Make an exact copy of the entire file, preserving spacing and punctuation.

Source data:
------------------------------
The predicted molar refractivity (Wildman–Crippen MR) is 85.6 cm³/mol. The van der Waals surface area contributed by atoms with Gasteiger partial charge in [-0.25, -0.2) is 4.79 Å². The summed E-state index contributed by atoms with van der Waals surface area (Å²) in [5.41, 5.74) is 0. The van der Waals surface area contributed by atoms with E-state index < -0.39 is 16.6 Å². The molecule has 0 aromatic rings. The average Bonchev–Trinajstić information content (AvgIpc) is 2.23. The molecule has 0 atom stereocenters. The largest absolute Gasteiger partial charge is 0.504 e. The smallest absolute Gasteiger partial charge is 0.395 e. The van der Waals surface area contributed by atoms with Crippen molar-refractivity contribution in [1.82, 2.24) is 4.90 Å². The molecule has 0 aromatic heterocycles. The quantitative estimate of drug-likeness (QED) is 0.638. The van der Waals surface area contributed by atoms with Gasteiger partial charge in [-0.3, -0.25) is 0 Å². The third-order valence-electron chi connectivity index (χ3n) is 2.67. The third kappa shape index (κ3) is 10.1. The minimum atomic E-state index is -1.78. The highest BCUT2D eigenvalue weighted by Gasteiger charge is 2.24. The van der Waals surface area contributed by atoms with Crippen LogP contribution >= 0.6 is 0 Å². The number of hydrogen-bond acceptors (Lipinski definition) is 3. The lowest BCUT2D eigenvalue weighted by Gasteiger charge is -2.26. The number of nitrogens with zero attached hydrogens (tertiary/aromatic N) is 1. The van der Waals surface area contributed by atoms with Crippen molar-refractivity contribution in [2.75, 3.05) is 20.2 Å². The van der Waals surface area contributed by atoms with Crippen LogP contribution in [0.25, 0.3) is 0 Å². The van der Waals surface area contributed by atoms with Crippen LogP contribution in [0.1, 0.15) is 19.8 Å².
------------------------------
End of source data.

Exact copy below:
The predicted molar refractivity (Wildman–Crippen MR) is 85.6 cm³/mol. The van der Waals surface area contributed by atoms with Gasteiger partial charge in [-0.25, -0.2) is 4.79 Å². The summed E-state index contributed by atoms with van der Waals surface area (Å²) in [5.41, 5.74) is 0. The van der Waals surface area contributed by atoms with E-state index < -0.39 is 16.6 Å². The molecule has 0 aromatic rings. The average Bonchev–Trinajstić information content (AvgIpc) is 2.23. The molecule has 0 atom stereocenters. The largest absolute Gasteiger partial charge is 0.504 e. The smallest absolute Gasteiger partial charge is 0.395 e. The van der Waals surface area contributed by atoms with Crippen molar-refractivity contribution in [1.82, 2.24) is 4.90 Å². The molecule has 0 aromatic heterocycles. The quantitative estimate of drug-likeness (QED) is 0.638. The van der Waals surface area contributed by atoms with Gasteiger partial charge in [-0.3, -0.25) is 0 Å². The third-order valence-electron chi connectivity index (χ3n) is 2.67. The third kappa shape index (κ3) is 10.1. The minimum atomic E-state index is -1.78. The highest BCUT2D eigenvalue weighted by Gasteiger charge is 2.24. The van der Waals surface area contributed by atoms with Crippen LogP contribution >= 0.6 is 0 Å². The number of hydrogen-bond acceptors (Lipinski definition) is 3. The lowest BCUT2D eigenvalue weighted by Gasteiger charge is -2.26. The number of nitrogens with zero attached hydrogens (tertiary/aromatic N) is 1. The van der Waals surface area contributed by atoms with Crippen molar-refractivity contribution in [2.75, 3.05) is 20.2 Å². The van der Waals surface area contributed by atoms with Crippen LogP contribution in [0.25, 0.3) is 0 Å². The van der Waals surface area contributed by atoms with Crippen LogP contribution in [0.1, 0.15) is 19.8 Å².